"The number of hip and knee replacement surgeries is increasing at a faster rate than the population is aging," said Margaret Keresteci -- CIHI's manager of Clinical Registries. According to the Canadian joint replacement registry's 2006 annual report, younger Canadians are undergoing hip and knee replacement procedures at an increasing rate, joining the bulk of hip and knee replacement recipients who are age 65 and older.
A decade ago -- from 1994 to 1995 -- Canadians over the age of 65 made up 71 percent of all hip and knee replacement surgeries. In 2006, that same age group now only accounts for 66 percent of all hip and knee replacement surgeries.
The registry's data shows that the largest increase in hip and knee replacement surgeries came between the ages of 45 and 54 this year. The number of hip replacements also doubled in amount during the last decade for that age group, as the number of knee replacements increased by 81 percent over that same period.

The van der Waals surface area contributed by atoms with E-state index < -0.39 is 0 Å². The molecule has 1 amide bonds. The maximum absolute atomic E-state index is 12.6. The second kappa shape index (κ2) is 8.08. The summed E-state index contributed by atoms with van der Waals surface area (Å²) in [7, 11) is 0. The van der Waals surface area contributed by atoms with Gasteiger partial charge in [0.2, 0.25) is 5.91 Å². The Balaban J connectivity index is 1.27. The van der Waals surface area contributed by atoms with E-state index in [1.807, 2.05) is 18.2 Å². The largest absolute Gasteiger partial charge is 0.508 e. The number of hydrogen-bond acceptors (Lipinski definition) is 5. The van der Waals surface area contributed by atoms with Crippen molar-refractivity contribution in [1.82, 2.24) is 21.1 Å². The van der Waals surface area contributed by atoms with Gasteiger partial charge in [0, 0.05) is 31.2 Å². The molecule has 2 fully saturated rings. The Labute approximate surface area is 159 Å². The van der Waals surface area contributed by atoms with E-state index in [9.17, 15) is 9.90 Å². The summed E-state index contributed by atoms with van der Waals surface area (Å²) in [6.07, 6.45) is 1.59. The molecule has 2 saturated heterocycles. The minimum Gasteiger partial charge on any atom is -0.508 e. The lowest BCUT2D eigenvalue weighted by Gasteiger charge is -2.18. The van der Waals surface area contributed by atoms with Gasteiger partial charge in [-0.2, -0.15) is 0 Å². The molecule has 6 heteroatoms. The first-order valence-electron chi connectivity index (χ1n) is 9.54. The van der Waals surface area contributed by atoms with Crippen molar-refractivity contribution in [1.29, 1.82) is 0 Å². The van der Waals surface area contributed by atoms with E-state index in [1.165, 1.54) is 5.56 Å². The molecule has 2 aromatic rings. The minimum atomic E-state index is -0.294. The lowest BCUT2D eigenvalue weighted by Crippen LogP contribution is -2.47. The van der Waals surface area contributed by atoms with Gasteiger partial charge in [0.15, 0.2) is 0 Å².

In totality, the changes in age grouping of hip and knee replacement surgeries in Canada point towards an overall increase in obesity -- which may be playing a role in the number of surgeries. From 2004 to 2005, 90 percent knee replacement patients were considered overweight or obese, along with 80 percent of hip replacement patients.
CIHI's Keresteci went on to add that "there is an association between obesity and the increased risk of osteoarthritis, which is the most common diagnosis in joint replacement surgery."
The annual report by the CIHI includes information from its hospital morbidity database and the Canadian joint replacement registry as well. CIHI's latest report also shows that the number of knee replacements surpassed the number hip replacements in the past decade, as 33,590 knee replacements and 25,124 hip replacements were performed over that time period.